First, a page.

Back in Cambridge at the moment...and I should be working, but I'm a bit tired from reading all day and it's not long until I'll head off for some food. But there's just enough time to write a quick blog. On the writing front, I've not done a huge amount of late (the rewrite of 54321 is around 5K at the moment), but that's not a surprise because I'm so busy with Cambridge essays and such.
However, I have committed myself to Critique Circle this term, and I'm managing to keep active there - chapter six of Zack is currently up for review, so it's making slow progress through the queues. I haven't yet looked through any of the critiques, but hopefully they're okay and there won't be too much major stuff to change when summer comes...
Because I keep going on Critique Circle, I keep seeing the 'hot threads'. A lot of them are about the epublishing fad. It seems as though everyone is getting epublished, or is at least curious about it. I've been thinking more about it, and I think there's a real danger that it could be swamped by people who aren't ready to publish.
Let me elaborate...
We all think we're amazing writers when we first put pen to paper. I remember finishing Shadow Lords and thinking I'd have it published by the end of the year (ahh, eight years ago and still nothing). I discovered Critique Circle after receiving two rejections and put it on there. Only when I received a bunch of honest crits from fellow writers did I realise how much work it really needed.
Thanks to that, I've worked hard over the years, editing, rewriting and writing new things. I know my style has matured and the quality of my writing has improved - but I would never submit something now without running it through Critique Circle first! I may one day find a break, when I have time to submit stuff to the publishers (I'm hopeful about Between Time and Zack).
However, imagine a new writer who has just written a book. They don't know about writing workshops like Critique Circle. They haven't read the 'how to' manuals. All they know is that they've written a book, and when they read it, they think it's great. They might have read it to their family and friends, who confirm their opinions.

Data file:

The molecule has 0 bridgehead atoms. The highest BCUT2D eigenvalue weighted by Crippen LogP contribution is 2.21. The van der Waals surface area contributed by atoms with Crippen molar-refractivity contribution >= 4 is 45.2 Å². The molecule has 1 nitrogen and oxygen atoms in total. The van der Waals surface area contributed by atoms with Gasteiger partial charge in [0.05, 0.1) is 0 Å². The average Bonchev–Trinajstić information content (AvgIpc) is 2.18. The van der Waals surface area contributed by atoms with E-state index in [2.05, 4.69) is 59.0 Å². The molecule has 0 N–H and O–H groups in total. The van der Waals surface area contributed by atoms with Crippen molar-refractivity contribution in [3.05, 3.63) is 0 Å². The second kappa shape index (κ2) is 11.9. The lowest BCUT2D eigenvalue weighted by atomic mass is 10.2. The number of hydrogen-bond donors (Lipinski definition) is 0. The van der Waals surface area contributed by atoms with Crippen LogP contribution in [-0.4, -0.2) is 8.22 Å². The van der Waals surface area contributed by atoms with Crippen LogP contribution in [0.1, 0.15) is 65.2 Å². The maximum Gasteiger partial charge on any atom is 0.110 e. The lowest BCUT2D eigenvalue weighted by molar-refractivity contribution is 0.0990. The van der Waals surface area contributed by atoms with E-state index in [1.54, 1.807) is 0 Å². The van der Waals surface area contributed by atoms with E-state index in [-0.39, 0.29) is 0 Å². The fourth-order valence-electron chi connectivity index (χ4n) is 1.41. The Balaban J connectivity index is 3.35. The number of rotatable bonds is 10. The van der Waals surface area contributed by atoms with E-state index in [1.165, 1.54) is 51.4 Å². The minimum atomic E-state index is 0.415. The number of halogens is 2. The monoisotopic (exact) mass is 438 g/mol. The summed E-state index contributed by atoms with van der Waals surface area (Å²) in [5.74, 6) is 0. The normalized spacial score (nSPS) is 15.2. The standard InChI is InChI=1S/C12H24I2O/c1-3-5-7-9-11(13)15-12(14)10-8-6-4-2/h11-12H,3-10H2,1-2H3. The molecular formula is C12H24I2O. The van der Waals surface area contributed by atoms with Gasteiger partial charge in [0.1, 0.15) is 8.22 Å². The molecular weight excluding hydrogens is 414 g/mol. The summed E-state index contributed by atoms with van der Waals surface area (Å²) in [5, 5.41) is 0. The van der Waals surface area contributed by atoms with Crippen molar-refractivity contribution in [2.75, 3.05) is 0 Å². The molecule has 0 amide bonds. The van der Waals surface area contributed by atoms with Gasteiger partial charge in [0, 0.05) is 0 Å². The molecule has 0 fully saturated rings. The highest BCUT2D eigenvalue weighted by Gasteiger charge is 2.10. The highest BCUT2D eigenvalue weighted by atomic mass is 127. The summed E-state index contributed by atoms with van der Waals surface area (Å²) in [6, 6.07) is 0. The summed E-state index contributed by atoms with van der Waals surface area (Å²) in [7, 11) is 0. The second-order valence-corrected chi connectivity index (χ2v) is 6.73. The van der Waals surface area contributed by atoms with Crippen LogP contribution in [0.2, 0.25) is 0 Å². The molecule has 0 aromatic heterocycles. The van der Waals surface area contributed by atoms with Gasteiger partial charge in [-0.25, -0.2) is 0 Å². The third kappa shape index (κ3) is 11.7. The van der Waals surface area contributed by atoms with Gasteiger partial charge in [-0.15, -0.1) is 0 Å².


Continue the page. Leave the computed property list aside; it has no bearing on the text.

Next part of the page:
So they send it out to agents and publishers, fully expecting something, and don't hear anything positive. Perhaps they're confused, perhaps they're angry. But then they hear that you can self-publish on Kindle, via Amazon and they jump on there, make a rough cover, and publish their book without a second thought. It's out there at last!
There have to be thousands of books on Kindle already like that - books that are simply not ready to be on read by the general consumer. You can usually tell from the cover design - the more amateur it looks, the less time has been spent in polishing in general. Spelling mistakes, grammar mistakes, cliches and wonky plots fill the pages, and the negative reviews build up.
What it makes me wonder, though, is what sort of wider implications this will have on the emarket. Has Amazon opened up a path to self-destruction for the ebook? It's easy enough to imagine: if readers have widespread experience of 'bad' books, isn't it likely they will be turned away from purchasing on Kindle? If it happens enough, won't the market fail?
That's one extreme. Another possible future for the market is that Amazon stops allowing anyone to publish online: only people who are represented by an agent/publisher. This would, perhaps, restore things to the old system. This option may not, however, be possible, as the gap left by Amazon ebooks may allow other sites to become popular for epublishing, based on the Amazon model.
Perhaps the emarket and the book publishing market can coincide. It may be that something similar to the production of the "penny dreadful" in the Victorian age occurs. The ebook market will gain a reputation for 'bad' books, but at the same time, because those books are cheap, their consumers won't mind. At the same time, the book publishing market will become the grounds for the more established authors and the 'better' fiction, bought by those who can afford it. It could perhaps even become into a literary/genre divide.
I don't know where children's literature fits into all this, however...
So, what do you think will happen to books? Do you think the ebook market will eventually kill off the printed market? Or is the ebook market, at least in its present form, unsustainable?